Bartolo Colon aiming to put himself in select company

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Before a public health disaster at O.co Coliseum sent players scrambling, Athletics starter Bartolo Colon pitched well against the Mariners, holding the opposition to two runs over seven innings on eight hits and zero walks. Colon lowered his ERA to 2.89 on the season and improved to 9-2.

If, somehow, Colon manages to keep his ERA below 3.00 by the end of the season (Sabermetric statistics indicate he won’t), he would join a select group of pitchers to toss enough innings to qualify for the ERA title and post a sub-3.00 ERA at the age of 40 or older. The last to do it was Roger Clemens in 2005, who put up a 1.87 ERA in 211.1 innings with the Astros. Both Clemens and Randy Johnson accomplished the feat in 2004. Prior to those two, Nolan Ryan did it with the Rangers in 1991.

The full list:

Player Year ERA Age Tm Lg IP
Bartolo Colon 2013 2.92 40 OAK AL 83.1
Roger Clemens 2005 1.87 42 HOU NL 211.1
Randy Johnson 2004 2.60 40 ARI NL 245.2
Roger Clemens 2004 2.98 41 HOU NL 214.1
Nolan Ryan 1991 2.91 44 TEX AL 173.0
Rick Reuschel 1989 2.94 40 SFG NL 208.1
Nolan Ryan 1987 2.76 40 HOU NL 211.2
Warren Spahn 1963 2.60 42 MLN NL 259.2
Connie Marrero 1952 2.88 41 WSH AL 184.1
Johnny Niggeling 1944 2.32 40 WSH AL 206.0
Ted Lyons 1942 2.10 41 CHW AL 180.1
Jack Quinn 1928 2.90 44 PHA AL 211.1
Pete Alexander 1927 2.52 40 STL NL 268.0
Eddie Plank 1916 2.33 40 SLB AL 235.2
Cy Young 1910 2.53 43 CLE AL 163.1
Cy Young 1909 2.26 42 CLE AL 294.1
Cy Young 1908 1.26 41 BOS AL 299.0
Cy Young 1907 1.99 40 BOS AL 343.1
Provided by Baseball-Reference.com: View Play Index Tool Used
Generated 6/16/2013.

Robin Ventura, other familiar names come up in Mets managerial search

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Terry Collins is still the manager of the New York Mets, but all signs point to that state of affairs ending some time soon after Sunday afternoon. To that end, the New York Post reports a handful of familiar names being mentioned in connection with their impending managerial search:

Early persons of interest, according to industry sources, all have ties to the organization: Robin Ventura, Alex Cora and Kevin Long. Two others with ties to the organization — Bob Geren and Chip Hale — are also in the conversation, according to sources.

By the way: can we talk about how great it is that a term that is normally associated with criminal suspects — “persons of interest” — is being used in connection with potential future New York Mets managers? OK, we just talked about it.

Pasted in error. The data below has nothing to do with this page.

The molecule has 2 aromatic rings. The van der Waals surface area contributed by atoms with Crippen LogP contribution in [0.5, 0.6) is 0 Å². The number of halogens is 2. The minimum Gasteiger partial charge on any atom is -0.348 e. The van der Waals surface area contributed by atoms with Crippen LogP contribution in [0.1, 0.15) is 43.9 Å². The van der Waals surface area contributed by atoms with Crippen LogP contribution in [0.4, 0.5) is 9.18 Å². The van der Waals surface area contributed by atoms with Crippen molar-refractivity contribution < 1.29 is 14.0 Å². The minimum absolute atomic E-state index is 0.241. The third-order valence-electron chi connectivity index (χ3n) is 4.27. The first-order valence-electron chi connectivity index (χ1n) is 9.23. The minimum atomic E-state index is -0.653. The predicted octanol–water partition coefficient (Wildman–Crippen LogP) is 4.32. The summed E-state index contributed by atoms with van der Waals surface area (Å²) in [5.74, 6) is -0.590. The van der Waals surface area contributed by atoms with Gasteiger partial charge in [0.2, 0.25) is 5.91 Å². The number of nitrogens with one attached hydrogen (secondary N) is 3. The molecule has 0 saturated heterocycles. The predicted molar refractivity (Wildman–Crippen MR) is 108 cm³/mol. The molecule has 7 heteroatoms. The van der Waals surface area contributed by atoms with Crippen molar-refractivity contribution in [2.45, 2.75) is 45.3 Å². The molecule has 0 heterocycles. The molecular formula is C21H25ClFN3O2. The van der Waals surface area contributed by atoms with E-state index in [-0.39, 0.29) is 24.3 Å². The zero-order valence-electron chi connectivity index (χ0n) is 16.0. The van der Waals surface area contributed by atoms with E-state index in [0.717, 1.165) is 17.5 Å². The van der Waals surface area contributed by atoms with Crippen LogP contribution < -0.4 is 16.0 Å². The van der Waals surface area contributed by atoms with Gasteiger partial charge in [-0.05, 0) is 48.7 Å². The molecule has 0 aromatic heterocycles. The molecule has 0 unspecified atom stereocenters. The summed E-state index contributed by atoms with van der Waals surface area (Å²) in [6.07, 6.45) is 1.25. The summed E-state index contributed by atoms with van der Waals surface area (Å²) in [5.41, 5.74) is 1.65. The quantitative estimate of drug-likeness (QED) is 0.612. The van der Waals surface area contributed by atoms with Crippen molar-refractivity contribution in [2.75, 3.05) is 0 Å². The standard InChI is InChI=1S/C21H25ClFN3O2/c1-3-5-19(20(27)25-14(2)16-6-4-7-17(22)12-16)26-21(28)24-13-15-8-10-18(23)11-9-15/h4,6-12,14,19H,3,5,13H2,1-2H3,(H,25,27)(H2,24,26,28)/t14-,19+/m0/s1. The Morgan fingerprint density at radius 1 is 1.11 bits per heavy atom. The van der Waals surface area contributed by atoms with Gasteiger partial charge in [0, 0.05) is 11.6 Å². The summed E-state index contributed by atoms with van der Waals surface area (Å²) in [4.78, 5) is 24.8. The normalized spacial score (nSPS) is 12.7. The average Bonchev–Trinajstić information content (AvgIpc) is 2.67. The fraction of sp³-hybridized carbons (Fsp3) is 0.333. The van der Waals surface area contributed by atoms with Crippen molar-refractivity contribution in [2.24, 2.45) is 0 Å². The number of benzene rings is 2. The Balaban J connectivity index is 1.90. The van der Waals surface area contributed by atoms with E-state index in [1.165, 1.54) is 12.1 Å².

These names, with the exception of Cora, all belong to former managers with Mets connections. Hale was the Mets third base coach and was passed over for the managerial gig when Collins was hired and eventually managed the Diamondbacks. Ventura, of course, played for the Mets for three seasons before retiring and becoming the White Sox’ manager. Geren was the Mets bench coach when they won the 2015 pennant but moved to the Dodgers to be closer to his family in California. He’s formally a manager with the Oakland A’s. Cora played a season and change with the Mets and has served as the bench coach for the Astros in the 2017 season.

In the recent past, as recently-retired players with little or no coaching or managerial experience were hired to manage teams, some people may have referred to these candidates as “retreads.” With Dusty Baker’s success in Washington after a few years of semi-retirement and with a number of inexperienced managers showing that they were not all that they were cracked up to be, however, the pendulum seems to be swinging back toward looking for experienced candidates.

Obviously the whole offseason will determine if I’m imagining that or if it does, in fact, becomes the trend. And, of course, the Mets actually have to formally let Collins go before hiring someone else. Not that I would put it past them to mess that up.

Pete Mackanin doesn’t know if he’ll be back as Phillies manager next year

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Back in May the Phillies gave Pete Mackanin a contract extension covering the remainder of 2017, all of 2018 and created a team option for 2019. Yesterday, however, Mackanin said he had no idea if the Phillies were going to bring him back as manager next season:

“I assume I’ll be here, but you never know. You never know what they’re going to do. So you just keep moving on. I just take it a day at a time and manage the way I think I should manage and handle players the way I think I should handle them. That’s all I can do. If it’s not good enough then … fine. I hope it’s good enough. I hope he thinks it’s good enough.”

Maybe that’s just cautious talk, though, as there doesn’t seem to be any signals coming from the Phillies front office that Mackanin is in trouble. If anything things have looked up in the second half of the season with the callups of Rhys Hoskins and Nick Williams each of whom have shown that they belong in the bigs. The team is 33-37 since the All-Star break and is certainly a better team now than the one Mackanin started with in April. And it’s not his fault that they don’t have any pitching.

I suspect Mackanin will be back next year, but Mackanin has been around the block enough times to know that nothing is guaranteed for a big league manager. Even one under contract.